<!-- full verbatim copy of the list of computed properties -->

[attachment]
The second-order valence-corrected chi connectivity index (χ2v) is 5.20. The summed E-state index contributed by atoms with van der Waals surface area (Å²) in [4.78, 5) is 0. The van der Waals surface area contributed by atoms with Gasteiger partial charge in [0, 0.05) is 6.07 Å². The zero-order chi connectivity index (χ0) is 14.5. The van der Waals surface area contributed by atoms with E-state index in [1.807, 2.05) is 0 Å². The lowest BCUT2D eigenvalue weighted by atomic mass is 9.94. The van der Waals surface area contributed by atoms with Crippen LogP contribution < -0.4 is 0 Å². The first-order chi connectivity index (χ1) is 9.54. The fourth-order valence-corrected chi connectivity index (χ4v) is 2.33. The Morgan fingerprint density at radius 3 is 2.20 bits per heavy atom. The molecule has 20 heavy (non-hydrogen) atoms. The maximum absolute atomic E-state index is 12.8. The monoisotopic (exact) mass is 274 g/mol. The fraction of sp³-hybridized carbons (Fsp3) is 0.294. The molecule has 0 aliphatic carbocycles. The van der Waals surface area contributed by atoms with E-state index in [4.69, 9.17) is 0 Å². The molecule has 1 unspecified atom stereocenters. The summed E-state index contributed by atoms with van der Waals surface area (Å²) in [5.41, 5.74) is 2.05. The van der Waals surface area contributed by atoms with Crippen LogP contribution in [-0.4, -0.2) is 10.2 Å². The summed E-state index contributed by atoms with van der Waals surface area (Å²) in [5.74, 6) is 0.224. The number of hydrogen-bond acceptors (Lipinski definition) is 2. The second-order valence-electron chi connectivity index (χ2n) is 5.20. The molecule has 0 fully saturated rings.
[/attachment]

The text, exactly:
The second-order valence-corrected chi connectivity index (χ2v) is 5.20. The summed E-state index contributed by atoms with van der Waals surface area (Å²) in [4.78, 5) is 0. The van der Waals surface area contributed by atoms with Gasteiger partial charge in [0, 0.05) is 6.07 Å². The zero-order chi connectivity index (χ0) is 14.5. The van der Waals surface area contributed by atoms with E-state index in [1.807, 2.05) is 0 Å². The lowest BCUT2D eigenvalue weighted by atomic mass is 9.94. The van der Waals surface area contributed by atoms with Crippen LogP contribution < -0.4 is 0 Å². The first-order chi connectivity index (χ1) is 9.54. The fourth-order valence-corrected chi connectivity index (χ4v) is 2.33. The Morgan fingerprint density at radius 3 is 2.20 bits per heavy atom. The molecule has 20 heavy (non-hydrogen) atoms. The maximum absolute atomic E-state index is 12.8. The monoisotopic (exact) mass is 274 g/mol. The fraction of sp³-hybridized carbons (Fsp3) is 0.294. The molecule has 0 aliphatic carbocycles. The van der Waals surface area contributed by atoms with E-state index in [4.69, 9.17) is 0 Å². The molecule has 1 unspecified atom stereocenters. The summed E-state index contributed by atoms with van der Waals surface area (Å²) in [5.41, 5.74) is 2.05. The van der Waals surface area contributed by atoms with Crippen LogP contribution in [-0.4, -0.2) is 10.2 Å². The summed E-state index contributed by atoms with van der Waals surface area (Å²) in [5.74, 6) is 0.224. The number of hydrogen-bond acceptors (Lipinski definition) is 2. The second-order valence-electron chi connectivity index (χ2n) is 5.20. The molecule has 0 fully saturated rings.